"We wanted it to be a welcome center," Ludwig said. "It says, 'This is Algonquin.'"
A playground, a walking path, a gazebo, picnicking and fishing areas also were added.
It cost $1.6 million to develop the park, which opened in 2006. And $400,000 of that was covered by a state grant. The village paid the balance off with the developers' fees they've been charging since the 1980s.
The end result turned an eyesore into one of the village's most popular and most-used used facilities, drawing people to the river and the downtown.
"We created something that people want to come to -- it reminds me of a Norman Rockwell painting," Ludwig said. "That was really what we were shooting for."
Meanwhile, Riverfront Park, on the west bank of the river north of Algonquin Road, was completed in 2001. Before that, it wasn't much: A gazebo, a crumbling shoreline, a gravel parking lot, a boat launch for emergency use only and a large concrete pad firefighters stood on during their annual water fights.
"It was mostly private property through there -- there weren't any places for people to really use it that much," Smith said. "It wasn't set up like it is now."
Village officials made numerous improvements -- they increased river access for fishing, built two basketball courts in place of the concrete pad, remade the gazebo, stabilized the shoreline and added a memorial dedicated to fallen firefighters that features a piece from the World Trade Center. The village's fire station used to be just across from the park.
Riverfront Park has gotten plenty of use through the years. The Algonquin Garden Club maintains a pair of flower beds at the park. It's the site of Algonquin's Art on the Fox festival, and the gazebo in the 1.5-acre park plays host to the village's summer concert series. On those nights, the river is filled with people in boats listening to the live show.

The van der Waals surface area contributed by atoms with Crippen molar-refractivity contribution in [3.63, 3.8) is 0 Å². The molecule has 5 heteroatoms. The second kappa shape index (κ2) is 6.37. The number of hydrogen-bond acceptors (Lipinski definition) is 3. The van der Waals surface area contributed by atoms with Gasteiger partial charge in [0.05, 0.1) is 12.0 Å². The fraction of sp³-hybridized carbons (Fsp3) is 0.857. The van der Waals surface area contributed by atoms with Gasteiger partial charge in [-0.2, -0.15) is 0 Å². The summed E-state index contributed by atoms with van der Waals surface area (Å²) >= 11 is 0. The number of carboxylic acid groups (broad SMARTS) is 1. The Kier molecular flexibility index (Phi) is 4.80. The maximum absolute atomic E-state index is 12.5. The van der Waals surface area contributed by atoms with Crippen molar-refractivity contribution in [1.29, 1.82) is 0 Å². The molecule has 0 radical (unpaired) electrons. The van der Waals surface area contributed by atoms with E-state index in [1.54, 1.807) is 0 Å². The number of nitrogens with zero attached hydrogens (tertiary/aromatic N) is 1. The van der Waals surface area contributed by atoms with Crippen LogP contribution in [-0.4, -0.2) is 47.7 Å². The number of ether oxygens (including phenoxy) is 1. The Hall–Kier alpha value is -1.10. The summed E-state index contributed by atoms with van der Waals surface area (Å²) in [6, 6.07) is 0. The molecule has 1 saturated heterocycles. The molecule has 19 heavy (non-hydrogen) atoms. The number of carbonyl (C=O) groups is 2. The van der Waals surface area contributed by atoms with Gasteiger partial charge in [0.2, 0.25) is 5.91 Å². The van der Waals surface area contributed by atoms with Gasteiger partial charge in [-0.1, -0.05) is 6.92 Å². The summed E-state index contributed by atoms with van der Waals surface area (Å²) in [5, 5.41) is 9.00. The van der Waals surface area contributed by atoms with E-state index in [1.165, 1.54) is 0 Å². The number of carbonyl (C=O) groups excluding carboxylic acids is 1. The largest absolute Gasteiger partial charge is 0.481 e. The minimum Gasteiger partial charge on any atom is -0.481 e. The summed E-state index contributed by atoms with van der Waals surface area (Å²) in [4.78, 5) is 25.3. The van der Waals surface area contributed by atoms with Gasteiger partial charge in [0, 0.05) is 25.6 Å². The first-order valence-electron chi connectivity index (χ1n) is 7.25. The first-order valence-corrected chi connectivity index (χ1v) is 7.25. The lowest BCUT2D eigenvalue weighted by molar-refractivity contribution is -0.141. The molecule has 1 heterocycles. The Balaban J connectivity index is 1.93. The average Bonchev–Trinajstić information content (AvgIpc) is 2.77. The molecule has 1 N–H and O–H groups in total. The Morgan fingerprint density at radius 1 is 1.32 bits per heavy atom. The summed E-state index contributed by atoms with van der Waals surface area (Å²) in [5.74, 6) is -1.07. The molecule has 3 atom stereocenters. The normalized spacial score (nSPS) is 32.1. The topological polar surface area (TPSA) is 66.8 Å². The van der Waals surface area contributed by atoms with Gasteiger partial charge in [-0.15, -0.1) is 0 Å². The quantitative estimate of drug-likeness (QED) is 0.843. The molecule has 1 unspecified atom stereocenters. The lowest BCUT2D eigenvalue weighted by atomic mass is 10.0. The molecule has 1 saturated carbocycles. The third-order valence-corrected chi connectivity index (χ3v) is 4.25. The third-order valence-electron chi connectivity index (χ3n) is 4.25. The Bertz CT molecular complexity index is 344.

"It's almost like a mini-Ravinia," Ludwig said.
Grants and money from developers paid the cost of the $650,000 park.
A nautical theme
When Wolowiec, a world traveler, boater and former bandleader, bought Port Edward in 1964, it was known as the Anchor Lounge, a tavern/restaurant that attracted locals and the boating community.
"It was just a little joint at that time," he said.
The original bar still remains and Wolowiec embarked on an expansion and renovation project in 1975. He also built a sea wall, filled in the parking lot and expanded the docks for his diners. And he filled the restaurant with objects he obtained during his world travels, including a windmill, a boat, harpoons and a jawbone from a sperm whale.
The focus of the eatery changed from pizza and burgers to seafood; foodies have been thankful ever since, as "Check, Please" and "Chicago's Best" have given the restaurant rave reviews on television.
The eatery seats 420 diners and recently added 25 outdoor tables dockside along the Fox River. In doing so, Wolowiec capitalized on the beauty and serenity of Fox River. Boating access to the river ends right at his restaurant, forcing boaters to turn around and go back the way they came.
"It's a very important part of the business, as far as the boat traffic is concerned," Wolowiec said of the outdoor seating.
Algonquin leaders say Wolowiec's contributions have only enhanced what the village has already done.
"If anything, Port Ed works as a partner as far as utilizing the river and downtown," Smith said.
Algonquin does not intend to stop there. The village is joining with Carpentersville, Kane County Forest Preserve District and the McHenry County Conservation District in applying to be included in a study on how to enhance recreational opportunities along the Fox River.
Officials are looking to find new and creative ways to use the river, but the main goal is to draw people to the nearby downtown.
"People want to be near our water -- for some reason, we are attracted to water and fire," Ludwig said. "So why not give them a nice place to do it?"